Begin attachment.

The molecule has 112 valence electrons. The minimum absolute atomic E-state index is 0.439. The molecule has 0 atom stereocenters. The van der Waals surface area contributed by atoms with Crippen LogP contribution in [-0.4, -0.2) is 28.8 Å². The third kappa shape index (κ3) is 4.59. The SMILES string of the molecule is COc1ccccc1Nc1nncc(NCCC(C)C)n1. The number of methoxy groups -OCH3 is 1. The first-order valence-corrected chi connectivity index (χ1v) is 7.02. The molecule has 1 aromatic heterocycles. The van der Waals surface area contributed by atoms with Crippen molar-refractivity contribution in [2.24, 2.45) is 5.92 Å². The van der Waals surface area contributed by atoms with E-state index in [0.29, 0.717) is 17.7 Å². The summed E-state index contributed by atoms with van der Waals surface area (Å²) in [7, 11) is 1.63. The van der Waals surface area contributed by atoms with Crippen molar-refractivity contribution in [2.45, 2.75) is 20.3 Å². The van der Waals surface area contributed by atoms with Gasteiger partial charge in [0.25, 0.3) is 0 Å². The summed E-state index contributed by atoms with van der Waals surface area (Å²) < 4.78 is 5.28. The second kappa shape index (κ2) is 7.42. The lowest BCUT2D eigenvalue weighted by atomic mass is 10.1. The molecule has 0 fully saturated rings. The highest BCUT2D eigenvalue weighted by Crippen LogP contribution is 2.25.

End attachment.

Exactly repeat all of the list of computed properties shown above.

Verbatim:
The molecule has 112 valence electrons. The minimum absolute atomic E-state index is 0.439. The molecule has 0 atom stereocenters. The van der Waals surface area contributed by atoms with Crippen LogP contribution in [-0.4, -0.2) is 28.8 Å². The third kappa shape index (κ3) is 4.59. The SMILES string of the molecule is COc1ccccc1Nc1nncc(NCCC(C)C)n1. The number of methoxy groups -OCH3 is 1. The first-order valence-corrected chi connectivity index (χ1v) is 7.02. The molecule has 1 aromatic heterocycles. The van der Waals surface area contributed by atoms with Crippen molar-refractivity contribution in [2.24, 2.45) is 5.92 Å². The van der Waals surface area contributed by atoms with E-state index in [0.29, 0.717) is 17.7 Å². The summed E-state index contributed by atoms with van der Waals surface area (Å²) in [7, 11) is 1.63. The van der Waals surface area contributed by atoms with Crippen molar-refractivity contribution in [2.45, 2.75) is 20.3 Å². The van der Waals surface area contributed by atoms with Gasteiger partial charge in [0.25, 0.3) is 0 Å². The summed E-state index contributed by atoms with van der Waals surface area (Å²) < 4.78 is 5.28. The second kappa shape index (κ2) is 7.42. The lowest BCUT2D eigenvalue weighted by atomic mass is 10.1. The molecule has 0 fully saturated rings. The highest BCUT2D eigenvalue weighted by Crippen LogP contribution is 2.25.